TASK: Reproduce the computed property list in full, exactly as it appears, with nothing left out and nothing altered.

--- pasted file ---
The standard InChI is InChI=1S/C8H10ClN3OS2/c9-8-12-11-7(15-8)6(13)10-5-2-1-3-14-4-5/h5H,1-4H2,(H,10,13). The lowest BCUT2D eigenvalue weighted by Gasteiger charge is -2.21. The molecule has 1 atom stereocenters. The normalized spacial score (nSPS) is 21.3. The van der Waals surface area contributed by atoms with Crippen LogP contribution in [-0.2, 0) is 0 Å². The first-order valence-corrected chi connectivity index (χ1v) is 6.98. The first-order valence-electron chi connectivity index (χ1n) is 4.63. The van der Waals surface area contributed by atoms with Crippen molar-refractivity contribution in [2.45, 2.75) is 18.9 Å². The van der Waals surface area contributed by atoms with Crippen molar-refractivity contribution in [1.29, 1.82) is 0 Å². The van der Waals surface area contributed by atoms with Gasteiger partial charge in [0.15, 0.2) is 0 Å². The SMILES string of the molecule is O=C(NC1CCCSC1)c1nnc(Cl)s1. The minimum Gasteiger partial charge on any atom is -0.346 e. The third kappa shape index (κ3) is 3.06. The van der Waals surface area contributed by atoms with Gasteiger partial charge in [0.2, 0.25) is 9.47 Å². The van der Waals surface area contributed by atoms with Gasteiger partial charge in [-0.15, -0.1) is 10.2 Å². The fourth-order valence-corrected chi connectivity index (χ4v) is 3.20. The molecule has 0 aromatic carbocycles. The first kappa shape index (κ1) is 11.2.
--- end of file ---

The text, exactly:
The standard InChI is InChI=1S/C8H10ClN3OS2/c9-8-12-11-7(15-8)6(13)10-5-2-1-3-14-4-5/h5H,1-4H2,(H,10,13). The lowest BCUT2D eigenvalue weighted by Gasteiger charge is -2.21. The molecule has 1 atom stereocenters. The normalized spacial score (nSPS) is 21.3. The van der Waals surface area contributed by atoms with Crippen LogP contribution in [-0.2, 0) is 0 Å². The first-order valence-corrected chi connectivity index (χ1v) is 6.98. The first-order valence-electron chi connectivity index (χ1n) is 4.63. The van der Waals surface area contributed by atoms with Crippen molar-refractivity contribution in [2.45, 2.75) is 18.9 Å². The van der Waals surface area contributed by atoms with Crippen molar-refractivity contribution in [1.29, 1.82) is 0 Å². The van der Waals surface area contributed by atoms with Gasteiger partial charge in [0.15, 0.2) is 0 Å². The SMILES string of the molecule is O=C(NC1CCCSC1)c1nnc(Cl)s1. The minimum Gasteiger partial charge on any atom is -0.346 e. The third kappa shape index (κ3) is 3.06. The van der Waals surface area contributed by atoms with Gasteiger partial charge in [0.2, 0.25) is 9.47 Å². The van der Waals surface area contributed by atoms with Gasteiger partial charge in [-0.15, -0.1) is 10.2 Å². The fourth-order valence-corrected chi connectivity index (χ4v) is 3.20. The molecule has 0 aromatic carbocycles. The first kappa shape index (κ1) is 11.2.